There are quite a few mentioned who I would not consider rock singers (more like pop, alternative, or jazz) but at a minimum, I think Pat Benatar, Grace Slick (maybe the greatest female rock singer ever), and Janis Joplin have to be added to the bojack’s original list.

Y’all got it covered and tossed in a few that are not rock but that’s cool. 

This is Grace Slick singing White Rabbit (isolated to just her voice track).

Prior to Pro-tools!


Your welcome.



@blackbag20 - That's pretty funny! And it's the reason I never got into those early Rush albums. 

@petaluman  I’ve been seeing so many of these “female” threads forever now. I chose not to comment because I would just be a Debbie Downer. 
I just couldn’t help myself this umpteenth time.  
It’s sexist and dumb to have these ideas.

People consider a male artist an….artist.
A female artist is a…”female artist.”  

It’s just stupid.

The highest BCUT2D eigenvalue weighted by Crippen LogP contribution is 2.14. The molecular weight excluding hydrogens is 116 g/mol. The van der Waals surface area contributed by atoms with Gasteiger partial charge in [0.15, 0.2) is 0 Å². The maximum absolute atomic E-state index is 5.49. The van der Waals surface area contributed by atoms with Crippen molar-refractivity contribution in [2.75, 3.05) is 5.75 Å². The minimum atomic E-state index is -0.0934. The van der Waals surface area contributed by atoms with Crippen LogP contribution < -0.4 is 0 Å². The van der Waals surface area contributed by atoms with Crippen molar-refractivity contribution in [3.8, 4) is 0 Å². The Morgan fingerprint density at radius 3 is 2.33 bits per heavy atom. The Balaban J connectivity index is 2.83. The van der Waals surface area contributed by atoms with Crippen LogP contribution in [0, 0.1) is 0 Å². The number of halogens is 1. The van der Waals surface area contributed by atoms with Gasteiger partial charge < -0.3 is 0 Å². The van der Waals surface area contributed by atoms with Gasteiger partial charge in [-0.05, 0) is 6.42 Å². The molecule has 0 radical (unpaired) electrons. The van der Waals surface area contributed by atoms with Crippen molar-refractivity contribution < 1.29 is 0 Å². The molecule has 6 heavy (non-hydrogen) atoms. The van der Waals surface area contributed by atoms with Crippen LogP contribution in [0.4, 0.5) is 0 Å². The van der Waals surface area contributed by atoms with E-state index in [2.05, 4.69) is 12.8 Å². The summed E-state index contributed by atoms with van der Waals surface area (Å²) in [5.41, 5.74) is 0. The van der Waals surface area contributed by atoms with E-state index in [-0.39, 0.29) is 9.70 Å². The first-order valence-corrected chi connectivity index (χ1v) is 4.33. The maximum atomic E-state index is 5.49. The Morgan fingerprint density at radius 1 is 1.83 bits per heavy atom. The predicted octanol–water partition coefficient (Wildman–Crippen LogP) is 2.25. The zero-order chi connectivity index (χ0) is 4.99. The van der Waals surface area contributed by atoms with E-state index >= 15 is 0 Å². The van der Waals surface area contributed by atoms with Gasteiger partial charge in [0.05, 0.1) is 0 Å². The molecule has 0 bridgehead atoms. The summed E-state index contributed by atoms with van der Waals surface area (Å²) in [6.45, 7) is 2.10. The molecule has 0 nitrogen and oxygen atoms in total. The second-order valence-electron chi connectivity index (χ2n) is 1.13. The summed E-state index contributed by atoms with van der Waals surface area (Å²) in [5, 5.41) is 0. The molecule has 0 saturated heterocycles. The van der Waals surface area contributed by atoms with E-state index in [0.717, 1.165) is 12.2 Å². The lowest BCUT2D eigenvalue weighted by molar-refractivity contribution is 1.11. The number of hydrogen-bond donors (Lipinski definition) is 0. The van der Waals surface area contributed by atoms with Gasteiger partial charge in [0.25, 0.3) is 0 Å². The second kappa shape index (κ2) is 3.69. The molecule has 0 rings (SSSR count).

No one would make a thread of “best male vocalists” or “men who rock.”  
Because that would be dumb.

@tylermunns Thanks for your response.

I guess it's a difference of opinion.  To me, "best" is dumb.  Is Baroque better than Romantic?  Hip Hop better than Jazz?  Tom Waits better than Enrico Caruso?  I don't believe in judging musicians in bpm, and different kinds of music have entirely different goals.

When I'm ready to listen, I probably choose artist or type of music first.  Sometimes I'm going for a sound, though.  It might be blues tuba or Joni Mitchell ... or it could be a woman who rocks.  The interesting thing I find in that topic is whether rocks is limited to rock.  I say no.

I gotta throw in Wendy O. Williams of the Plasmatics. In my opinion the most 'tittilating" of all the women mentioned, although Grace Slick is one also..

Never saw Wendy live; she appeared in this forum recently as among the loudest shows people have ever attended.

I believe "spirit" has no gender, but that doesn't mean I compare my father and mother as sort of identical human beings.